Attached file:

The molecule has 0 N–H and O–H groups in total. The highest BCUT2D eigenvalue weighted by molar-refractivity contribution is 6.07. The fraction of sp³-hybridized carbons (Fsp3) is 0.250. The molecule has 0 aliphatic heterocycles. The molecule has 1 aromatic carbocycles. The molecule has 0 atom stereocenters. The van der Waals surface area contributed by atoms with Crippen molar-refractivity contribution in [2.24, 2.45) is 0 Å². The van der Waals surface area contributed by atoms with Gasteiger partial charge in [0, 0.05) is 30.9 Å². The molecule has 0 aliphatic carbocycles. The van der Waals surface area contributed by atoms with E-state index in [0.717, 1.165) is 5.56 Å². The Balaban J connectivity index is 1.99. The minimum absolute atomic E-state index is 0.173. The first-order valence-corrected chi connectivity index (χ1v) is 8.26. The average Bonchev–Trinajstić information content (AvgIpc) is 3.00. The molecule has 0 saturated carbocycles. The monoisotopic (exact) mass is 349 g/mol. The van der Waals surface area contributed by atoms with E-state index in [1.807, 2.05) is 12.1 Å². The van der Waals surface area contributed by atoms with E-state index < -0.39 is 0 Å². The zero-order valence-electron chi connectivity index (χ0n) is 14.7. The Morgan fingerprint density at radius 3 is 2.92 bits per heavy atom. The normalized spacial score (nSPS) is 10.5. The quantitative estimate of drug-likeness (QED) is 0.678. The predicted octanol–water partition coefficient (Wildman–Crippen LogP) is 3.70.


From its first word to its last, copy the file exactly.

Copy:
The molecule has 0 N–H and O–H groups in total. The highest BCUT2D eigenvalue weighted by molar-refractivity contribution is 6.07. The fraction of sp³-hybridized carbons (Fsp3) is 0.250. The molecule has 0 aliphatic heterocycles. The molecule has 1 aromatic carbocycles. The molecule has 0 atom stereocenters. The van der Waals surface area contributed by atoms with Crippen molar-refractivity contribution in [2.24, 2.45) is 0 Å². The van der Waals surface area contributed by atoms with Gasteiger partial charge in [0, 0.05) is 30.9 Å². The molecule has 0 aliphatic carbocycles. The van der Waals surface area contributed by atoms with E-state index in [0.717, 1.165) is 5.56 Å². The Balaban J connectivity index is 1.99. The minimum absolute atomic E-state index is 0.173. The first-order valence-corrected chi connectivity index (χ1v) is 8.26. The average Bonchev–Trinajstić information content (AvgIpc) is 3.00. The molecule has 0 saturated carbocycles. The monoisotopic (exact) mass is 349 g/mol. The van der Waals surface area contributed by atoms with E-state index in [1.807, 2.05) is 12.1 Å². The van der Waals surface area contributed by atoms with E-state index < -0.39 is 0 Å². The zero-order valence-electron chi connectivity index (χ0n) is 14.7. The Morgan fingerprint density at radius 3 is 2.92 bits per heavy atom. The normalized spacial score (nSPS) is 10.5. The quantitative estimate of drug-likeness (QED) is 0.678. The predicted octanol–water partition coefficient (Wildman–Crippen LogP) is 3.70.